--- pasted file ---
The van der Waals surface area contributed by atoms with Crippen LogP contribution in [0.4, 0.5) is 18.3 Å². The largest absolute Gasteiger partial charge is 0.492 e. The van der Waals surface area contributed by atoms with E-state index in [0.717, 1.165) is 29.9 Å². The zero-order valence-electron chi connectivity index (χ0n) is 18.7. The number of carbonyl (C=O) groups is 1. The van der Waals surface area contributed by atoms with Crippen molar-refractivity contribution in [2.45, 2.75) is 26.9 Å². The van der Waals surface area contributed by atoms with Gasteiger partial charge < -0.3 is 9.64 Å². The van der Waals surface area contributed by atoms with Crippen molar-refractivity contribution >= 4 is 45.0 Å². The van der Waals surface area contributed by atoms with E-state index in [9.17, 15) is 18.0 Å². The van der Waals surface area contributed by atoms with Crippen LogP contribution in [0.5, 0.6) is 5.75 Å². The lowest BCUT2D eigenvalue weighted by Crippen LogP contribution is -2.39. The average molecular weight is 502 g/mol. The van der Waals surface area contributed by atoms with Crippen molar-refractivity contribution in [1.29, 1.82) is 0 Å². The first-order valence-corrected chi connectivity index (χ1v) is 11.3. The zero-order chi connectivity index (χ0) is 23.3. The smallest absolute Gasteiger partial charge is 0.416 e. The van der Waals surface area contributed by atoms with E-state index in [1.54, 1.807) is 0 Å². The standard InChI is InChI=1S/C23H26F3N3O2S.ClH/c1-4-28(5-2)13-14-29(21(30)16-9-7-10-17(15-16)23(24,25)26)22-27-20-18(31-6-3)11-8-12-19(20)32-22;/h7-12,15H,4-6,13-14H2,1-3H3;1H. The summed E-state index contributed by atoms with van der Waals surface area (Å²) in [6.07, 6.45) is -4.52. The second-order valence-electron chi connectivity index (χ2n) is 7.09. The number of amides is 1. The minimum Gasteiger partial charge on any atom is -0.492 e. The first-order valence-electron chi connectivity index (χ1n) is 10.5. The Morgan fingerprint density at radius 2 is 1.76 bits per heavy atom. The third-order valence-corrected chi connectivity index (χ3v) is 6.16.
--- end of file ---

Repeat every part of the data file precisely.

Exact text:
The van der Waals surface area contributed by atoms with Crippen LogP contribution in [0.4, 0.5) is 18.3 Å². The largest absolute Gasteiger partial charge is 0.492 e. The van der Waals surface area contributed by atoms with E-state index in [0.717, 1.165) is 29.9 Å². The zero-order valence-electron chi connectivity index (χ0n) is 18.7. The number of carbonyl (C=O) groups is 1. The van der Waals surface area contributed by atoms with Crippen molar-refractivity contribution in [2.45, 2.75) is 26.9 Å². The van der Waals surface area contributed by atoms with Gasteiger partial charge < -0.3 is 9.64 Å². The van der Waals surface area contributed by atoms with Crippen molar-refractivity contribution >= 4 is 45.0 Å². The van der Waals surface area contributed by atoms with E-state index in [9.17, 15) is 18.0 Å². The van der Waals surface area contributed by atoms with Crippen LogP contribution in [0.5, 0.6) is 5.75 Å². The lowest BCUT2D eigenvalue weighted by Crippen LogP contribution is -2.39. The average molecular weight is 502 g/mol. The van der Waals surface area contributed by atoms with Crippen molar-refractivity contribution in [1.29, 1.82) is 0 Å². The first-order valence-corrected chi connectivity index (χ1v) is 11.3. The zero-order chi connectivity index (χ0) is 23.3. The smallest absolute Gasteiger partial charge is 0.416 e. The van der Waals surface area contributed by atoms with E-state index in [1.54, 1.807) is 0 Å². The standard InChI is InChI=1S/C23H26F3N3O2S.ClH/c1-4-28(5-2)13-14-29(21(30)16-9-7-10-17(15-16)23(24,25)26)22-27-20-18(31-6-3)11-8-12-19(20)32-22;/h7-12,15H,4-6,13-14H2,1-3H3;1H. The summed E-state index contributed by atoms with van der Waals surface area (Å²) in [6.07, 6.45) is -4.52. The second-order valence-electron chi connectivity index (χ2n) is 7.09. The number of amides is 1. The minimum Gasteiger partial charge on any atom is -0.492 e. The first-order valence-electron chi connectivity index (χ1n) is 10.5. The Morgan fingerprint density at radius 2 is 1.76 bits per heavy atom. The third-order valence-corrected chi connectivity index (χ3v) is 6.16.